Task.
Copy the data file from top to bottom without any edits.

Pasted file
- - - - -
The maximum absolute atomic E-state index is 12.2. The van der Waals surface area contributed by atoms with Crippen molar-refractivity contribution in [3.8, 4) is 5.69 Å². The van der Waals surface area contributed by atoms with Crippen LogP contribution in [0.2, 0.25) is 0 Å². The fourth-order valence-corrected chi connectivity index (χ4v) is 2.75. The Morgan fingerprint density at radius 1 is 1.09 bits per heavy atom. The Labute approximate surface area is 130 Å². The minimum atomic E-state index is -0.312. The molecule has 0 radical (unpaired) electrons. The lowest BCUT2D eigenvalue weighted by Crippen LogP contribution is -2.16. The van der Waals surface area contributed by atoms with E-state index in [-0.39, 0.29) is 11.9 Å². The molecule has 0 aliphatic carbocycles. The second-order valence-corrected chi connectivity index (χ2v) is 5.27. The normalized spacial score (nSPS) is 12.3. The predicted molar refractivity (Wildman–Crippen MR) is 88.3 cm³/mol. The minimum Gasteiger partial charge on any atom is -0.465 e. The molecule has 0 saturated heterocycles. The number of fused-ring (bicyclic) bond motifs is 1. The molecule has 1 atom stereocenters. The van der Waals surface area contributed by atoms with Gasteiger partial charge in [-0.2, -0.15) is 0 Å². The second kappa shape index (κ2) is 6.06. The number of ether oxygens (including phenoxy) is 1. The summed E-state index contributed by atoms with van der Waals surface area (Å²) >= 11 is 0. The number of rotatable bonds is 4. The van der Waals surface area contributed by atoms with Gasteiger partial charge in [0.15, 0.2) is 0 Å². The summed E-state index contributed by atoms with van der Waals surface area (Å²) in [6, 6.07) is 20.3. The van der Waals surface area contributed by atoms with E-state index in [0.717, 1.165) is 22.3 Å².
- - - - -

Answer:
The maximum absolute atomic E-state index is 12.2. The van der Waals surface area contributed by atoms with Crippen molar-refractivity contribution in [3.8, 4) is 5.69 Å². The van der Waals surface area contributed by atoms with Crippen LogP contribution in [0.2, 0.25) is 0 Å². The fourth-order valence-corrected chi connectivity index (χ4v) is 2.75. The Morgan fingerprint density at radius 1 is 1.09 bits per heavy atom. The Labute approximate surface area is 130 Å². The minimum atomic E-state index is -0.312. The molecule has 0 radical (unpaired) electrons. The lowest BCUT2D eigenvalue weighted by Crippen LogP contribution is -2.16. The van der Waals surface area contributed by atoms with E-state index in [-0.39, 0.29) is 11.9 Å². The molecule has 0 aliphatic carbocycles. The second-order valence-corrected chi connectivity index (χ2v) is 5.27. The normalized spacial score (nSPS) is 12.3. The predicted molar refractivity (Wildman–Crippen MR) is 88.3 cm³/mol. The minimum Gasteiger partial charge on any atom is -0.465 e. The molecule has 0 saturated heterocycles. The number of fused-ring (bicyclic) bond motifs is 1. The molecule has 1 atom stereocenters. The van der Waals surface area contributed by atoms with Gasteiger partial charge in [-0.2, -0.15) is 0 Å². The second kappa shape index (κ2) is 6.06. The number of ether oxygens (including phenoxy) is 1. The summed E-state index contributed by atoms with van der Waals surface area (Å²) >= 11 is 0. The number of rotatable bonds is 4. The van der Waals surface area contributed by atoms with Gasteiger partial charge in [0.15, 0.2) is 0 Å². The summed E-state index contributed by atoms with van der Waals surface area (Å²) in [6, 6.07) is 20.3. The van der Waals surface area contributed by atoms with E-state index in [0.717, 1.165) is 22.3 Å².